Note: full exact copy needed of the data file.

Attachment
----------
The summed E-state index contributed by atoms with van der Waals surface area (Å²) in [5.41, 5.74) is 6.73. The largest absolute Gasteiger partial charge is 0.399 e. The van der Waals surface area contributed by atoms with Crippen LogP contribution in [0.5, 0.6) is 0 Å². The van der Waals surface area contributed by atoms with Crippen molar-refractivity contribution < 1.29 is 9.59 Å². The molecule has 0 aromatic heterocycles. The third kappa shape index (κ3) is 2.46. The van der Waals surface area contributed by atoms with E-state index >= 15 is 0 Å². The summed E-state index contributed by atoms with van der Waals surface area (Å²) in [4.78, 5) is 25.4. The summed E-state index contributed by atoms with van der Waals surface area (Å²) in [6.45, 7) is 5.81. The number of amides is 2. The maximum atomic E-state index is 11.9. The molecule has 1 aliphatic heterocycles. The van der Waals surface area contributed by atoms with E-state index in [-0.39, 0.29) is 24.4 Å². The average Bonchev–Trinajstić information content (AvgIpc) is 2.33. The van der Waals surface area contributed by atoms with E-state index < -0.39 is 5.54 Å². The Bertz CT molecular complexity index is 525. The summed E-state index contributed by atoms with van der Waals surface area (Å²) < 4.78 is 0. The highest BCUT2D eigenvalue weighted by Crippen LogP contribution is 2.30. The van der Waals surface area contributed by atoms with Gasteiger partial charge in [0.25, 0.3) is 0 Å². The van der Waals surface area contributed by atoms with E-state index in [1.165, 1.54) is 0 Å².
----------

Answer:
The summed E-state index contributed by atoms with van der Waals surface area (Å²) in [5.41, 5.74) is 6.73. The largest absolute Gasteiger partial charge is 0.399 e. The van der Waals surface area contributed by atoms with Crippen LogP contribution in [0.5, 0.6) is 0 Å². The van der Waals surface area contributed by atoms with Crippen molar-refractivity contribution < 1.29 is 9.59 Å². The molecule has 0 aromatic heterocycles. The third kappa shape index (κ3) is 2.46. The van der Waals surface area contributed by atoms with E-state index >= 15 is 0 Å². The summed E-state index contributed by atoms with van der Waals surface area (Å²) in [4.78, 5) is 25.4. The summed E-state index contributed by atoms with van der Waals surface area (Å²) in [6.45, 7) is 5.81. The number of amides is 2. The maximum atomic E-state index is 11.9. The molecule has 1 aliphatic heterocycles. The van der Waals surface area contributed by atoms with E-state index in [-0.39, 0.29) is 24.4 Å². The average Bonchev–Trinajstić information content (AvgIpc) is 2.33. The van der Waals surface area contributed by atoms with E-state index < -0.39 is 5.54 Å². The Bertz CT molecular complexity index is 525. The summed E-state index contributed by atoms with van der Waals surface area (Å²) < 4.78 is 0. The highest BCUT2D eigenvalue weighted by Crippen LogP contribution is 2.30. The van der Waals surface area contributed by atoms with Gasteiger partial charge in [0.25, 0.3) is 0 Å². The van der Waals surface area contributed by atoms with E-state index in [1.165, 1.54) is 0 Å².